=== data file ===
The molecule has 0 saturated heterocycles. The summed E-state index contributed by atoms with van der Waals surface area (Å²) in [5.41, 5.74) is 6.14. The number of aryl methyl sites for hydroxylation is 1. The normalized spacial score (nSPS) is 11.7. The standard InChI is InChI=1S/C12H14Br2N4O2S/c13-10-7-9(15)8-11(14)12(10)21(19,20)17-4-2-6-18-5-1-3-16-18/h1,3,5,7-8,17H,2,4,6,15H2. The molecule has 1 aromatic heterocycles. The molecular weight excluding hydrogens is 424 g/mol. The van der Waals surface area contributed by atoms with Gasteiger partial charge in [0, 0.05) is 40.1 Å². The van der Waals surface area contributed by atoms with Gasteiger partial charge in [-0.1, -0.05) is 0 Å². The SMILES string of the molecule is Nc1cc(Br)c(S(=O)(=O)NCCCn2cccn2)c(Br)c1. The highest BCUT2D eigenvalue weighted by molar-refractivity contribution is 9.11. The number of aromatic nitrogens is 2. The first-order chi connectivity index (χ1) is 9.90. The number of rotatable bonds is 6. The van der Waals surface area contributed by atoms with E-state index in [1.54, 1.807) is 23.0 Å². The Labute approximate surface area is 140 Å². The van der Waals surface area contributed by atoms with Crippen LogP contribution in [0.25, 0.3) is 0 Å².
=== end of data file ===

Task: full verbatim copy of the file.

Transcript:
The molecule has 0 saturated heterocycles. The summed E-state index contributed by atoms with van der Waals surface area (Å²) in [5.41, 5.74) is 6.14. The number of aryl methyl sites for hydroxylation is 1. The normalized spacial score (nSPS) is 11.7. The standard InChI is InChI=1S/C12H14Br2N4O2S/c13-10-7-9(15)8-11(14)12(10)21(19,20)17-4-2-6-18-5-1-3-16-18/h1,3,5,7-8,17H,2,4,6,15H2. The molecule has 1 aromatic heterocycles. The molecular weight excluding hydrogens is 424 g/mol. The van der Waals surface area contributed by atoms with Gasteiger partial charge in [0, 0.05) is 40.1 Å². The van der Waals surface area contributed by atoms with Gasteiger partial charge in [-0.1, -0.05) is 0 Å². The SMILES string of the molecule is Nc1cc(Br)c(S(=O)(=O)NCCCn2cccn2)c(Br)c1. The highest BCUT2D eigenvalue weighted by molar-refractivity contribution is 9.11. The number of aromatic nitrogens is 2. The first-order chi connectivity index (χ1) is 9.90. The number of rotatable bonds is 6. The van der Waals surface area contributed by atoms with E-state index in [1.54, 1.807) is 23.0 Å². The Labute approximate surface area is 140 Å². The van der Waals surface area contributed by atoms with Crippen LogP contribution in [0.25, 0.3) is 0 Å².